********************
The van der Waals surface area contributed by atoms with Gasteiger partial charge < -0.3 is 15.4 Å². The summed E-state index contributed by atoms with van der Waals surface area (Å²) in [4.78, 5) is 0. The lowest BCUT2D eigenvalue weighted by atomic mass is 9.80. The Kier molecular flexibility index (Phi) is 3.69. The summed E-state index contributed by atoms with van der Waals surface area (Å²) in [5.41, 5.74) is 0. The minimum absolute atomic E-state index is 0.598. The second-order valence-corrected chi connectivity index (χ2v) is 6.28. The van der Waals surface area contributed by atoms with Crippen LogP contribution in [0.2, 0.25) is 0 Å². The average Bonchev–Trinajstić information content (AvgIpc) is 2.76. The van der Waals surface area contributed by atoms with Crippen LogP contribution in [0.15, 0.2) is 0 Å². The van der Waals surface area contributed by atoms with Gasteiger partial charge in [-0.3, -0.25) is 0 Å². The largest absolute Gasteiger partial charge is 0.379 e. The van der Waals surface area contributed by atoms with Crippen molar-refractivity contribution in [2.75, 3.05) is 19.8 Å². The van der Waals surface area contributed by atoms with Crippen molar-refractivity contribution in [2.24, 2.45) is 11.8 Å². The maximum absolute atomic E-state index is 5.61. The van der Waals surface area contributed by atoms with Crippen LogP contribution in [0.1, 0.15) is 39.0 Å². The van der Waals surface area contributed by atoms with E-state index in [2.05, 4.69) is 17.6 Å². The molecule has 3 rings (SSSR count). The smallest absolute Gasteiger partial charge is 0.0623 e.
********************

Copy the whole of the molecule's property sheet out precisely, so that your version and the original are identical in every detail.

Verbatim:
The van der Waals surface area contributed by atoms with Gasteiger partial charge < -0.3 is 15.4 Å². The summed E-state index contributed by atoms with van der Waals surface area (Å²) in [4.78, 5) is 0. The lowest BCUT2D eigenvalue weighted by atomic mass is 9.80. The Kier molecular flexibility index (Phi) is 3.69. The summed E-state index contributed by atoms with van der Waals surface area (Å²) in [5.41, 5.74) is 0. The minimum absolute atomic E-state index is 0.598. The second-order valence-corrected chi connectivity index (χ2v) is 6.28. The van der Waals surface area contributed by atoms with Crippen LogP contribution in [0.2, 0.25) is 0 Å². The average Bonchev–Trinajstić information content (AvgIpc) is 2.76. The van der Waals surface area contributed by atoms with Crippen LogP contribution in [0.15, 0.2) is 0 Å². The van der Waals surface area contributed by atoms with Gasteiger partial charge in [-0.3, -0.25) is 0 Å². The largest absolute Gasteiger partial charge is 0.379 e. The van der Waals surface area contributed by atoms with Crippen molar-refractivity contribution in [2.75, 3.05) is 19.8 Å². The van der Waals surface area contributed by atoms with Crippen molar-refractivity contribution in [2.24, 2.45) is 11.8 Å². The maximum absolute atomic E-state index is 5.61. The van der Waals surface area contributed by atoms with Crippen LogP contribution in [0.1, 0.15) is 39.0 Å². The van der Waals surface area contributed by atoms with E-state index in [2.05, 4.69) is 17.6 Å². The molecule has 3 rings (SSSR count). The smallest absolute Gasteiger partial charge is 0.0623 e.